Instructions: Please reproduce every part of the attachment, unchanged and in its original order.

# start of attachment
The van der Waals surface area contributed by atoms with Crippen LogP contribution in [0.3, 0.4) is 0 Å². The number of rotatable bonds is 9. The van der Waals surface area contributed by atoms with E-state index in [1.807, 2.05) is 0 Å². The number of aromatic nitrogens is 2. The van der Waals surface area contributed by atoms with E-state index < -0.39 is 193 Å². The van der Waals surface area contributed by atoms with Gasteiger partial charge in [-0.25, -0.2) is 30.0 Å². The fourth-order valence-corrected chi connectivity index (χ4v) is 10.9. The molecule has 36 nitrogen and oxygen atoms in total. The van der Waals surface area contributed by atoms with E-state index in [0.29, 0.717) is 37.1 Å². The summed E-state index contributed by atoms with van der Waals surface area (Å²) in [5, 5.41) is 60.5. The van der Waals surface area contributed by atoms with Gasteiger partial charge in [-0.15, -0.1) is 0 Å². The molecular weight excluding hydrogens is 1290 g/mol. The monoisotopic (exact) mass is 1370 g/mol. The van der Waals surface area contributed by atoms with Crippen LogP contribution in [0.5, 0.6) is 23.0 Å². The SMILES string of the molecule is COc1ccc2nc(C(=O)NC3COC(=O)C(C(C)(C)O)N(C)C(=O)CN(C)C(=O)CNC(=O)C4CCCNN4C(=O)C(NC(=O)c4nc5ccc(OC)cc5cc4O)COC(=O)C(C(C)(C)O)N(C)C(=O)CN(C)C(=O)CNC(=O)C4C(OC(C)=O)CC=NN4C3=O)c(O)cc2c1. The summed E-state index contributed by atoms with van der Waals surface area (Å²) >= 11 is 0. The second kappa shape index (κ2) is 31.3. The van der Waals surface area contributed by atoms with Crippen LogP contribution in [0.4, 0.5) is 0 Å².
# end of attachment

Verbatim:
The van der Waals surface area contributed by atoms with Crippen LogP contribution in [0.3, 0.4) is 0 Å². The number of rotatable bonds is 9. The van der Waals surface area contributed by atoms with E-state index in [1.807, 2.05) is 0 Å². The number of aromatic nitrogens is 2. The van der Waals surface area contributed by atoms with E-state index < -0.39 is 193 Å². The van der Waals surface area contributed by atoms with Gasteiger partial charge in [-0.25, -0.2) is 30.0 Å². The fourth-order valence-corrected chi connectivity index (χ4v) is 10.9. The molecule has 36 nitrogen and oxygen atoms in total. The van der Waals surface area contributed by atoms with E-state index in [0.29, 0.717) is 37.1 Å². The summed E-state index contributed by atoms with van der Waals surface area (Å²) in [5, 5.41) is 60.5. The van der Waals surface area contributed by atoms with Gasteiger partial charge in [-0.15, -0.1) is 0 Å². The molecular weight excluding hydrogens is 1290 g/mol. The monoisotopic (exact) mass is 1370 g/mol. The van der Waals surface area contributed by atoms with Crippen LogP contribution in [0.5, 0.6) is 23.0 Å². The SMILES string of the molecule is COc1ccc2nc(C(=O)NC3COC(=O)C(C(C)(C)O)N(C)C(=O)CN(C)C(=O)CNC(=O)C4CCCNN4C(=O)C(NC(=O)c4nc5ccc(OC)cc5cc4O)COC(=O)C(C(C)(C)O)N(C)C(=O)CN(C)C(=O)CNC(=O)C4C(OC(C)=O)CC=NN4C3=O)c(O)cc2c1. The summed E-state index contributed by atoms with van der Waals surface area (Å²) >= 11 is 0. The second kappa shape index (κ2) is 31.3. The van der Waals surface area contributed by atoms with Crippen LogP contribution in [0.4, 0.5) is 0 Å².